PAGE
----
21: Be your natural self

任性合道     Be your natural self and you are in accord with the Way

逍遙絶惱     Calm and easy and untroubled

繋念乖眞     When thoughts are in bondage they stray from the truth

昏沈不好     Becoming clouded and unsound

不好勞神     When thoughts are unsound, the spirit is troubled

 

Lester Levenson: (1993)

We must, in our everyday lives, be in that state of tranquility, and until we can be in that state while in the details of daily living, we haven’t reached the top. So there are no two categories — the world and spirit; it’s all one and the same. It’s just a matter of the way we look at it. We should strive to get to the place where no one and no thing can perturb us. When you get to that state, you are at the top. You are in the world and nothing and no one can disturb you in the slightest. Develop this. Make this a practice. Make this your way of life. Do not react to people; do not become angry, [envious], hateful and so forth. Remain ever the same, ever the same; no matter what happens, no matter what goes on, you really are ever the same, serene and poised. (“Worldliness and Spirituality”)

Bodhidharma:

The sage lets events be and does not let himself be, and so he has no grasping and rejecting, no disapproving or approving. The ignorant one lets himself be and does not let events be, and so he has grasping and rejecting, disapproving and approving. If you can empty the mind, be unhurried and free and completely let go of the world, then you are one who lets events be and goes with the flow. Letting events be and going with the flow is easy, while opposing, resisting, and changing things is difficult. When events will to come, let them be; do not go against them. If they will to depart, let them go; do not pursue them. Whatever has been done, move on and do not regret it. Events that have not yet arrived, let go of them and do not think about them. This is the person who is walking the path. If you can let events be, then you leave the world to its own devices. Gain and loss do not come from oneself. If you allow events to happen and do not resist, if you relax and do not oppose them, where and when will you not roam in the beyond?”

Question: “How does one quickly attain the Way?”
Answer: “Mind being the substance of the Way, one quickly attains the Way. When the practitioner himself realizes that delusion has arisen, then, relying on the Teaching, he gazes at it and causes it to vanish.”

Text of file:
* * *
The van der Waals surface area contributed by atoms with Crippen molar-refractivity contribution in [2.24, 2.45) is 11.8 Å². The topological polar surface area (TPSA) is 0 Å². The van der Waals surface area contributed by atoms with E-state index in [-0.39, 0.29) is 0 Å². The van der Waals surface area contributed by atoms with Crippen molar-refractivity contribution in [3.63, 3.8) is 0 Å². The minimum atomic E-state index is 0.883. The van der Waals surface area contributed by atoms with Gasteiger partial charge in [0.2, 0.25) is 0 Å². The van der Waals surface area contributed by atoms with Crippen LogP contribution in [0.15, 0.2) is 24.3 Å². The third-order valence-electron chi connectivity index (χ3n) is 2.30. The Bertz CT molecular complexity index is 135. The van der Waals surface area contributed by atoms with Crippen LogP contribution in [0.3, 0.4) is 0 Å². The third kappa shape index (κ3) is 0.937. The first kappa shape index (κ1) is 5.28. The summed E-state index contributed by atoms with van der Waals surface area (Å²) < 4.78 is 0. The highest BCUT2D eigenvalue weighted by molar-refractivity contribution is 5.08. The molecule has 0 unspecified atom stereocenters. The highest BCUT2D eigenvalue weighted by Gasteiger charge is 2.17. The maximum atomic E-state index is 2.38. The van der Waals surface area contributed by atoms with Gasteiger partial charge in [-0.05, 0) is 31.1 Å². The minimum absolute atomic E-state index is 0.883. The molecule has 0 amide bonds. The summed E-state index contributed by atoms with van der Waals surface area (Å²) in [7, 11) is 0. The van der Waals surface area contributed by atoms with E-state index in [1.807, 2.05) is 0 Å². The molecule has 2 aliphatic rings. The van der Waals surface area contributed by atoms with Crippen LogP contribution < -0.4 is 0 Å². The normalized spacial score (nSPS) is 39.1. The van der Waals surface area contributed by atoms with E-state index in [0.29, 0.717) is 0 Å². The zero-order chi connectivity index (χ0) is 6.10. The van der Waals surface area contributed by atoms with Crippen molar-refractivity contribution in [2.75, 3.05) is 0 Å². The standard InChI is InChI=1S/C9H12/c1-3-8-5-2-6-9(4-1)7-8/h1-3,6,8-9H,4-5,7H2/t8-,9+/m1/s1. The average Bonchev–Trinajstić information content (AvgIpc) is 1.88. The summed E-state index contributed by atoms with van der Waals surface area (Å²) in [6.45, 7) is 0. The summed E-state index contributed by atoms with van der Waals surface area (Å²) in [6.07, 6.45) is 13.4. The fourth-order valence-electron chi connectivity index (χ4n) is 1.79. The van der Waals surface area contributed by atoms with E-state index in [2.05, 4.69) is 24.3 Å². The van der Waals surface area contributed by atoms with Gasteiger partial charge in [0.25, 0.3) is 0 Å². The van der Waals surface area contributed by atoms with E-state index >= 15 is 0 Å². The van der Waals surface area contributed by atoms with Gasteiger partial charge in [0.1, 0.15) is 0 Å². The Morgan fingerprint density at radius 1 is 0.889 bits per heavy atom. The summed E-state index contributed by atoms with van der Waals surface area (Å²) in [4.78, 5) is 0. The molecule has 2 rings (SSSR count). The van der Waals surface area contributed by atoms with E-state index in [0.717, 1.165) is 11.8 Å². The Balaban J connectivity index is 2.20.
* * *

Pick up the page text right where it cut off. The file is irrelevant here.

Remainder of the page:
“If mind has something it is attached to, it is bondage. The sutra says: “It is not through inferior, average or superior things that one attains Nirvana.” Even though the mind has entered delusion, do not push delusion away. When thoughts arise, rely on the Teaching to gaze at the place whence it arises [i.e., who is it that has this thought?]. If mind discriminates, rely on the Teaching to gaze at the place of discrimination. Whether greed, anger or ignorance arise, rely on the Teaching to gaze at the place whence they arise. To not see any place whence these can arise is to cultivate the Way. If there is arising of the mind, then investigate it, and relying on the Teaching, clean house!” [i.e., do judge thoughts and feelings to be right or wrong, but bring them up and investigate them.] (Bodhidharma’s Method for Quieting the Mind)

Ma-tsu: (709-788)

THE ORDINARY MIND

The Tao does not require cultivation: just don’t pollute it. What is pollution? As long as you have a fluctuating mind fabricating artificialities and contrivances, all of this is pollution. If you want to understand the Tao directly, the ordinary mind is the Tao. What I mean by the ordinary mind is the mind without artificiality, without subjective judgments, without attachments or aversions.

THE TAO

Right this moment, as you walk, stand, sit, and lie down, responding to all situations and dealing with people — all is the Tao. The Tao is the realm of reality. No matter how numerous are the uncountable, inconceivable functions, they are not beyond this realm. If they were, how could we speak of the teaching of the Mind-ground, and how could we speak of the inexhaustible lantern? (translated by Thomas Cleary, https://terebess.hu/english/mazu.html)

 

The Zen Teachings of Mazu translated by Thomas Cleary; Mondo taken from the book Sayings of the Ancient Worthies, translated by D.T. Suzuki: https://terebess.hu/english/mazu.html#1

Levenson, Lester (1993). Keys to the Ultimate Freedom: Thoughts and Talks on Personal Transformation. Phoenix, Arizona: Sedona Institute. ISBN 0-915721-03-1 (download)

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